The deal, announced in an SEC filing this morning, will see Kite and Fosun own an equal share in a new company dedicated to bringing the cell therapy – known as KTE-C19 (axicabtagene ciloleucel) – to China.
The candidate is an autologous chimeric antigen receptor (CAR) T-cell therapy, meaning it is made using a patient’s own modified cells, in development to treat chemorefractory diffuse large B-cell lymphoma (DLBCL).
It is made over six to eight days using Kite’s proprietary genetic engineering technology in which a the cells are re-engineered to seek and selectively destroy cancer cells while leaving normal cells unharmed.
The modified cells are then frozen and shipped back to the patient where they are re-infused into the patient.
Kite will enter into a Technology License Agreement and a Product and Know-How License Agreement with the JV which is set to hold an exclusive license to manufacture, develop and commercialise KTE-C19 in the China Market.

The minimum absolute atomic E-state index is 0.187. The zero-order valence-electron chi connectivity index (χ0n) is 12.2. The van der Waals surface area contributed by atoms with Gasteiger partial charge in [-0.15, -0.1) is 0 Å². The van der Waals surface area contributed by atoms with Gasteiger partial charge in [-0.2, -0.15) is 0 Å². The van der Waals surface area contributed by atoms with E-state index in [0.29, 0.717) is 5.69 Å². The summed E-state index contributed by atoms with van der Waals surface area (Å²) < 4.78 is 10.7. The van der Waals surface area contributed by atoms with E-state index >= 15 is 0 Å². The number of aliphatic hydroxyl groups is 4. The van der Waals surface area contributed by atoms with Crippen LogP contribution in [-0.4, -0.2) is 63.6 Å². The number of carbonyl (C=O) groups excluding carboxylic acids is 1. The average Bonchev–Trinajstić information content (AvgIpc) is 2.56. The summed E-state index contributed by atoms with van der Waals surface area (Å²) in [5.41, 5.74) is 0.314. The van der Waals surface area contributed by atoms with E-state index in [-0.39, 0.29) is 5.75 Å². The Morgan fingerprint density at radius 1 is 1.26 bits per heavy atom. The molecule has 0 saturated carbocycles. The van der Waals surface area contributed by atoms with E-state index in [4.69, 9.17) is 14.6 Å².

Under terms of the deal, the JV – funded by Fosun – will pay Kite $40m upfront, though the California-based biotech could be entitled to a further $35m from regulatory and commercial milestones.
KTE-C19 in Japan
The news comes a day after Kite struck a development and commercialisation deal with Daiichi Sankyo for axicabtagene ciloleucel in Japan.
Daiichi Sankyo will make an upfront payment of $50m, with Kite eligible to receive future payments of up to $200m.
“We have a strategic roadmap to commercialize axicabtagene ciloleucel globally while focusing Kite’s development and commercialization efforts in the United States and Europe,” said Kite’s CEO Arie Belldegrun.
“Daiichi Sankyo’s commitment to bring autologous T-cell therapy to patients in Japan will complement our strategy and demonstrates the significant value in our pipeline, as well as the commercial potential for autologous T-cell therapy globally.”